If Bernie doesn’t win, I will vote for Clinton because I want campaign finance reform. Cognitive dissonance? No. The following passage from “Third Parties Don’t Work: Why and How Egalitarians Should Transform the Democratic Party” by G. William Domhoff helped me feel less bad about voting for a Democrat like Clinton with deep corporate ties.

“Although most egalitarians think liberal politicians should just stand up for what they believe in, and take the consequences, they are better thought of as the egalitarian activists’ negotiators and diplomats within a democratic system.

Yes, they should have strong liberal principles, but they also have to know when to do battle and when not to, and when it is time to cut a deal. Their goal is to win the best they think possible for their side at any given moment, and to be back for the next round.

The crucial point for egalitarians is this: the liberals among politicians can only prosper when the egalitarian moral activists and their social movements have made better deals possible, either by causing the election of more liberals or by forcing the moderates and conservatives to accept a deal they don’t like in order to avoid losing the next election.”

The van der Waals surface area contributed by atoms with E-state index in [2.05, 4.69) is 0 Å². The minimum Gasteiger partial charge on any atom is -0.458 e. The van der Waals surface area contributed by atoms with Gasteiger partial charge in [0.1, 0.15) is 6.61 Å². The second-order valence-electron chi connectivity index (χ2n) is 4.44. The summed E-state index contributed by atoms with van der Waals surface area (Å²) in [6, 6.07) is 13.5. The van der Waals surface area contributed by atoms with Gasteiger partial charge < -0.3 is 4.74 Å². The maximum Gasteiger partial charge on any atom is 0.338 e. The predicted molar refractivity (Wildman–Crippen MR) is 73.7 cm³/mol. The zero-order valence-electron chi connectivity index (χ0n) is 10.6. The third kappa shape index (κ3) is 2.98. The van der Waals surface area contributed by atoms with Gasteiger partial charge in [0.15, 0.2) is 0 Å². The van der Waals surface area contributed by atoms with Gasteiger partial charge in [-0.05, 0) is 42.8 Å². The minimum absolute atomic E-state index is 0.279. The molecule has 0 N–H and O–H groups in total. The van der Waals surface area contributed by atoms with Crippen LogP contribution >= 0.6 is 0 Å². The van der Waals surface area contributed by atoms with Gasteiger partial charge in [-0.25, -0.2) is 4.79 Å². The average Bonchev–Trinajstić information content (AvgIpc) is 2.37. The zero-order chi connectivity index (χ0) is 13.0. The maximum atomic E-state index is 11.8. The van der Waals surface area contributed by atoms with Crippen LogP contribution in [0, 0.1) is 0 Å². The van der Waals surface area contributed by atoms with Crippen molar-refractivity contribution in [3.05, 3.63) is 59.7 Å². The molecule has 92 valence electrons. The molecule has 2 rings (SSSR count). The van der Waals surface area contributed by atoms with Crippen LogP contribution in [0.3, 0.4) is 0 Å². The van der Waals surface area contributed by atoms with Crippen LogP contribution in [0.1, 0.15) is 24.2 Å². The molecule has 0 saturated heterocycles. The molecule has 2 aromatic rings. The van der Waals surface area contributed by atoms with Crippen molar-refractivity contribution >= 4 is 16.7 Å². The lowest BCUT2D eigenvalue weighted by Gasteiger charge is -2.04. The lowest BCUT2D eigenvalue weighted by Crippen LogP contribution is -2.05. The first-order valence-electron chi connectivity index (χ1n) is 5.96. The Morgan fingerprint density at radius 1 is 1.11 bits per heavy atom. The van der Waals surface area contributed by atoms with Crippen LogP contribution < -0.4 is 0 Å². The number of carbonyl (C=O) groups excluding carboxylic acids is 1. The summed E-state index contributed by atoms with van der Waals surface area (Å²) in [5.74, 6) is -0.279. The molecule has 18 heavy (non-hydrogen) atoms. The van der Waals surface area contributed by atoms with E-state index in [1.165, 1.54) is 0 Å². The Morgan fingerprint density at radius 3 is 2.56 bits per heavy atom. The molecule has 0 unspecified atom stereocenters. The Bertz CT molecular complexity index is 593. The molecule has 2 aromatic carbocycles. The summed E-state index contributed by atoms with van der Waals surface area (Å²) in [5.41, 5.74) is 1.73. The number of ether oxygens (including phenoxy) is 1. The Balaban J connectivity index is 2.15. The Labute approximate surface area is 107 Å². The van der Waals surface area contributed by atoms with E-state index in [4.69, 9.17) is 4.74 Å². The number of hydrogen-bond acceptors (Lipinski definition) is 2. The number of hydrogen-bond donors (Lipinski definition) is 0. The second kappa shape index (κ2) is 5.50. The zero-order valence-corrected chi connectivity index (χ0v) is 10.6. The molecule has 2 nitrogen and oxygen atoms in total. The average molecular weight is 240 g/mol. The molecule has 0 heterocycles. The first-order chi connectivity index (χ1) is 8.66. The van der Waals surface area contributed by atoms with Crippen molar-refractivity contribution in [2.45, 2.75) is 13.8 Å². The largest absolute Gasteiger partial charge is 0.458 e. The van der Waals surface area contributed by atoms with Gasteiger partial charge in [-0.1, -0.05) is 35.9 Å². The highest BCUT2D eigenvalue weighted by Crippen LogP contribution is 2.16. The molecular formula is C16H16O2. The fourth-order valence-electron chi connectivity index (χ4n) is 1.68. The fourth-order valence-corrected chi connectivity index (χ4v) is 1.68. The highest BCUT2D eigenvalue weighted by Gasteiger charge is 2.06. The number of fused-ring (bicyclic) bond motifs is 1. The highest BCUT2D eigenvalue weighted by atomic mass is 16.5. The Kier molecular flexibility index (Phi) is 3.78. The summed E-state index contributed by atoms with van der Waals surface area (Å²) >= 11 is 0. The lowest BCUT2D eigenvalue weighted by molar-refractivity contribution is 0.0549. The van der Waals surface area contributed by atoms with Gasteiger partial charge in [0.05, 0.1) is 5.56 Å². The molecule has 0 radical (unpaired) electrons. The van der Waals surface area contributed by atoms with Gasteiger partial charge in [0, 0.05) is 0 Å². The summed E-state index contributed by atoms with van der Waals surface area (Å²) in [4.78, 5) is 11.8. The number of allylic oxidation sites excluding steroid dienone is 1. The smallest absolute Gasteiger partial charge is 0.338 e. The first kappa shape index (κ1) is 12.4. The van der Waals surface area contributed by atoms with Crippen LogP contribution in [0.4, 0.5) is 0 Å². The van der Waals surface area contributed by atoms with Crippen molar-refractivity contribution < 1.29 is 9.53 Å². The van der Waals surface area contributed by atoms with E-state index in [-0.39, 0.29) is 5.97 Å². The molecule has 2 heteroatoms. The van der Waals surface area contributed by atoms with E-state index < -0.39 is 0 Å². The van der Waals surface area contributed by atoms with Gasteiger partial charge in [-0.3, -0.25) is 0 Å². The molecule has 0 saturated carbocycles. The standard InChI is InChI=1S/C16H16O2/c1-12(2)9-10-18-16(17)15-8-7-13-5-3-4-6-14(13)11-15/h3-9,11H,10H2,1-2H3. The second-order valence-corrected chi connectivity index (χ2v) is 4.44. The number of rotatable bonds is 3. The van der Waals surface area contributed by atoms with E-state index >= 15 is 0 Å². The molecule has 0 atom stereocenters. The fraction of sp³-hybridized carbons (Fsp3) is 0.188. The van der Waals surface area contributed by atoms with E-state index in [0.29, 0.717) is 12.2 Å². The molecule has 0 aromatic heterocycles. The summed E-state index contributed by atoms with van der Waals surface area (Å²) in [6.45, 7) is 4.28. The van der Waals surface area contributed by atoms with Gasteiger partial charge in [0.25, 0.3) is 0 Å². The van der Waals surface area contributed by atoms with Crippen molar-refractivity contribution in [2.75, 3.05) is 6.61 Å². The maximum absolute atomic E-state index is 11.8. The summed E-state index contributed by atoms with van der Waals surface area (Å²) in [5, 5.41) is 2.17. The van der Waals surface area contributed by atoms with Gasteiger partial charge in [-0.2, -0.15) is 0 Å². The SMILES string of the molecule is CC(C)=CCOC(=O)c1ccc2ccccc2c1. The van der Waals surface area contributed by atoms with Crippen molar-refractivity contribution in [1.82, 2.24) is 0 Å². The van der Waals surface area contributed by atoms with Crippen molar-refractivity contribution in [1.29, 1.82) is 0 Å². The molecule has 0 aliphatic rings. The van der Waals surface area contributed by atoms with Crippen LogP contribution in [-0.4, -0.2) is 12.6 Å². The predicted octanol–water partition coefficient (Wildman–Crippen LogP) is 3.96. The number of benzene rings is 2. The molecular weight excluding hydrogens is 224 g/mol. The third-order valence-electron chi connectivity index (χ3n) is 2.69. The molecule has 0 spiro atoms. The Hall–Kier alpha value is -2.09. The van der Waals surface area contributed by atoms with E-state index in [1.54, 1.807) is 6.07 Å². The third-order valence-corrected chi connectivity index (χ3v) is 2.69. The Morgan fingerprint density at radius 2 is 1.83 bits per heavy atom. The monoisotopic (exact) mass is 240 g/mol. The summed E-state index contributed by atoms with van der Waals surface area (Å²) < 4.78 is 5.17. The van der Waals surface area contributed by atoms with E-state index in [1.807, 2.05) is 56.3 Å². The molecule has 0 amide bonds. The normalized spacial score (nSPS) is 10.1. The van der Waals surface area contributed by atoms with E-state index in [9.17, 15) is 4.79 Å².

Regardless of whether Bernie wins or not, it is important that those of us who want to reform the system continue pushing and fighting for this change to reform our political system. And while much can be questioned about Clinton’s flip-flops, the fact is that Clinton is still a Democrat, and the Democratic base is looking to a much more left wing future. Now that the conservative hijacking “Third Way” wing of the Democratic party is starting to fade, there is a surging young electorate and working class coalition that feels betrayed by the party and that shares more things in common with the Bernie Sanders message. Especially for the young voters, many of us who grew up with fewer opportunities because of the greed of Wall Street that almost destroyed our economy.